Much research has gone into studying the effects of stress on elevating cytokines and psychoneuroimmunology (fancy word for how it affects your brain). Then there’s the overload of training and non-training stress that leads to overtraining and burnout, but that’s another Toolbox for another day. What I’m talking about today is stress management. A successful cyclist of any ability will find balance in his or her life. We all lead a rewarding life (we hope!) off the bike and keeping it that way will lead to greater performances on the bike. Control the variables you can and let the others roll off your back. We’re supposed to be doing this for fun!
Time Management Basics
Just as there’s more than one way to design a training program there’s more than one way to train and race while minimizing the impact life’s stress has upon your performance.
Plan Long-Term. One of the best things about smart training and developing a long-term plan is that you can see well in advance the time you will need to devote to your training. Knowing that you have a hard interval workout on Wednesday but a recovery day the next goes a long way in scheduling other aspects of your life. Put off errands on days you are crunched to ride and use your recovery days to take care of your dry cleaning and bike shop repair visits. Even more so you can schedule business trips during your recovery weeks and try to keep a light schedule for your hard training blocks.
Set Realistic Goals. You’re likely not training for the Tour de France and your training plan shouldn’t look like it either. With consistent training day in and day out you can make significant progress in as little on the bike time as 5-8 hours a week. If you’re limited to one or two workouts during the week, select racing goals that are conducive to your limited training time. Time trials and criteriums fit perfectly into these parameters because most are an hour or less. If the state championship time trial is your top goal, design your two mid-week workouts around the specifics of time trials. Use the weekend road and criterium races to round out your training.
Assign Priorities. Try waking up early and completing your workout before work and before the day’s stress has started. Have your bike ready and waiting in the morning, lay out your clothes, food, and water bottles in advance. If you are the type to bail once the alarm clock rings have your spouse force you to get up Not a morning person? Try it once and tell me its not nice sitting at work, knowing that you’ve already got your training in for the day and when its time to go home you get to do just that without rushing.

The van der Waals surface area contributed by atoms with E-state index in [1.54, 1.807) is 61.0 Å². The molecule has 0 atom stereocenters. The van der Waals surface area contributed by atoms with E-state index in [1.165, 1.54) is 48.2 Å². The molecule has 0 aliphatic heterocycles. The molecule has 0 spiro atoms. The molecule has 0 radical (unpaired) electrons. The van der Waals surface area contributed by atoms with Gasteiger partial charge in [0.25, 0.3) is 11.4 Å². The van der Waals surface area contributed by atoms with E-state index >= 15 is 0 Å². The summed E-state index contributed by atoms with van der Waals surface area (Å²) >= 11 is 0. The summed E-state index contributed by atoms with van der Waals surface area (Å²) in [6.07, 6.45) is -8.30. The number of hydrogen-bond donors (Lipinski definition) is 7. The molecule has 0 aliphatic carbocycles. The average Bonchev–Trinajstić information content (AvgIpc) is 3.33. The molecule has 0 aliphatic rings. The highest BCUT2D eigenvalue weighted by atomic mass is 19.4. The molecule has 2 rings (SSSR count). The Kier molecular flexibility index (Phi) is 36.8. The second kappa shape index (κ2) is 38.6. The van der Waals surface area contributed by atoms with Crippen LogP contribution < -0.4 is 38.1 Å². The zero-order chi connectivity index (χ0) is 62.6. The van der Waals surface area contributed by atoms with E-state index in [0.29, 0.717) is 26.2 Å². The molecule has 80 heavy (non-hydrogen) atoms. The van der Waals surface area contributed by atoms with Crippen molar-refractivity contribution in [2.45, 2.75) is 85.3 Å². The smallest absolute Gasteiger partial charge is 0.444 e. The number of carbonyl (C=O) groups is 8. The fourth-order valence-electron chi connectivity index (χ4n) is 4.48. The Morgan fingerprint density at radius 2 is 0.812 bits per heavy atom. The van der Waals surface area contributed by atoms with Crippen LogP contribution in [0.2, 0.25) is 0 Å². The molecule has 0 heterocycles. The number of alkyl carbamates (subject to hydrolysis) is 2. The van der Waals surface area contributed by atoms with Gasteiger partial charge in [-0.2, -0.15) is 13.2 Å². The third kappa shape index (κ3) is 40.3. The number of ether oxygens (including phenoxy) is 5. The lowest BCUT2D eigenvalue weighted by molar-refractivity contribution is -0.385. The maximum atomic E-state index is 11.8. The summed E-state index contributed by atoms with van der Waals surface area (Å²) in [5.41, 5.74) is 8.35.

Make Your Intentions Known. Earn support for your goals from the ones who demand the most of your time. Seek out support, in a non-antagonistic way, from your family, friends, and teammates. Let them know your goals and present them with your training plan. It’s a wonderful way to guarantee that you’ll be able to make the Saturday morning group ride. You might have to go shopping for wallpaper later on in the day but you got your ride in right? I used to “post” my training plan on the refrigerator at home and it went a long way towards my relationship with my girlfriend and now wife. She clearly could see when I would be busy riding or when I would be laying on the couch!
Love Your Bike. Nothing cuts into your ride time more than having to fiddle with your bike before a ride. Take care of your bike and it will take care of you. Use your off days to give it the love it deserves. That clean bike waiting for you in the garage will get you out the door much faster than the bike with a flat that needs a derailleur adjustment.
The Big Picture
Whatever causes you stress, recognize the source and seek out ways to minimize its effect on you. Your head will be free and clear during the most difficult moments of your training and racing thereby allowing you to focus on the task at hand – going faster.
Frank is a USA cycling certified Expert coach and category 1 road racer. For the past 8 years he has balanced a career, a relationship and marriage alongside a successful racing hobby in Boulder, CO. For more information on how to get more out of your racing under your current circumstances, visit his website